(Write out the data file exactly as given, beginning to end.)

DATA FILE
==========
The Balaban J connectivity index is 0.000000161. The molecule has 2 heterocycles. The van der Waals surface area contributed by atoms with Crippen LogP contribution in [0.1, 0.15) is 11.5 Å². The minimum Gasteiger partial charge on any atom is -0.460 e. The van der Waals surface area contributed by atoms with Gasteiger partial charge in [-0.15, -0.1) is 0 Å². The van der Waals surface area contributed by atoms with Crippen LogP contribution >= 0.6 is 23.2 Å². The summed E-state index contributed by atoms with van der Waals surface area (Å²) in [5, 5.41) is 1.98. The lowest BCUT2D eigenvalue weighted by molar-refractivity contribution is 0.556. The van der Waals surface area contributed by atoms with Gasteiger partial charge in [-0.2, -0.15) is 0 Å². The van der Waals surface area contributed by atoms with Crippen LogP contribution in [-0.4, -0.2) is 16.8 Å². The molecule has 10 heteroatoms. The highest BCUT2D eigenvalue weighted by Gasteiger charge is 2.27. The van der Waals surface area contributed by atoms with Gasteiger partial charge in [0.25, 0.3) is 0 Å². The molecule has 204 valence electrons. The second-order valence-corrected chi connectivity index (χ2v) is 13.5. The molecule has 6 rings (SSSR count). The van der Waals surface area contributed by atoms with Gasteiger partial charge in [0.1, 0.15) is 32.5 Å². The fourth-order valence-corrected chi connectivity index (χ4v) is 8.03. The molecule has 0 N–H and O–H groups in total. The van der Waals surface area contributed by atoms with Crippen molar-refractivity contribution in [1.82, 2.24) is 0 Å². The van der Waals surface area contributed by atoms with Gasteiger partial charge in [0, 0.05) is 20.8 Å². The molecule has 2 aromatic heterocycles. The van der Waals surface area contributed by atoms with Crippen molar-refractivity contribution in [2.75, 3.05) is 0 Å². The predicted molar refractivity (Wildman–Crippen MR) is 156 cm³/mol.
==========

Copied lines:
The Balaban J connectivity index is 0.000000161. The molecule has 2 heterocycles. The van der Waals surface area contributed by atoms with Crippen LogP contribution in [0.1, 0.15) is 11.5 Å². The minimum Gasteiger partial charge on any atom is -0.460 e. The van der Waals surface area contributed by atoms with Gasteiger partial charge in [-0.15, -0.1) is 0 Å². The van der Waals surface area contributed by atoms with Crippen LogP contribution >= 0.6 is 23.2 Å². The summed E-state index contributed by atoms with van der Waals surface area (Å²) in [5, 5.41) is 1.98. The lowest BCUT2D eigenvalue weighted by molar-refractivity contribution is 0.556. The van der Waals surface area contributed by atoms with Gasteiger partial charge in [-0.2, -0.15) is 0 Å². The van der Waals surface area contributed by atoms with Crippen LogP contribution in [-0.4, -0.2) is 16.8 Å². The molecule has 10 heteroatoms. The highest BCUT2D eigenvalue weighted by Gasteiger charge is 2.27. The van der Waals surface area contributed by atoms with Gasteiger partial charge in [0.25, 0.3) is 0 Å². The molecule has 204 valence electrons. The second-order valence-corrected chi connectivity index (χ2v) is 13.5. The molecule has 6 rings (SSSR count). The van der Waals surface area contributed by atoms with Gasteiger partial charge in [0.1, 0.15) is 32.5 Å². The fourth-order valence-corrected chi connectivity index (χ4v) is 8.03. The molecule has 0 N–H and O–H groups in total. The van der Waals surface area contributed by atoms with Crippen molar-refractivity contribution in [1.82, 2.24) is 0 Å². The van der Waals surface area contributed by atoms with Gasteiger partial charge in [0, 0.05) is 20.8 Å². The molecule has 2 aromatic heterocycles. The van der Waals surface area contributed by atoms with Crippen molar-refractivity contribution in [2.75, 3.05) is 0 Å². The predicted molar refractivity (Wildman–Crippen MR) is 156 cm³/mol.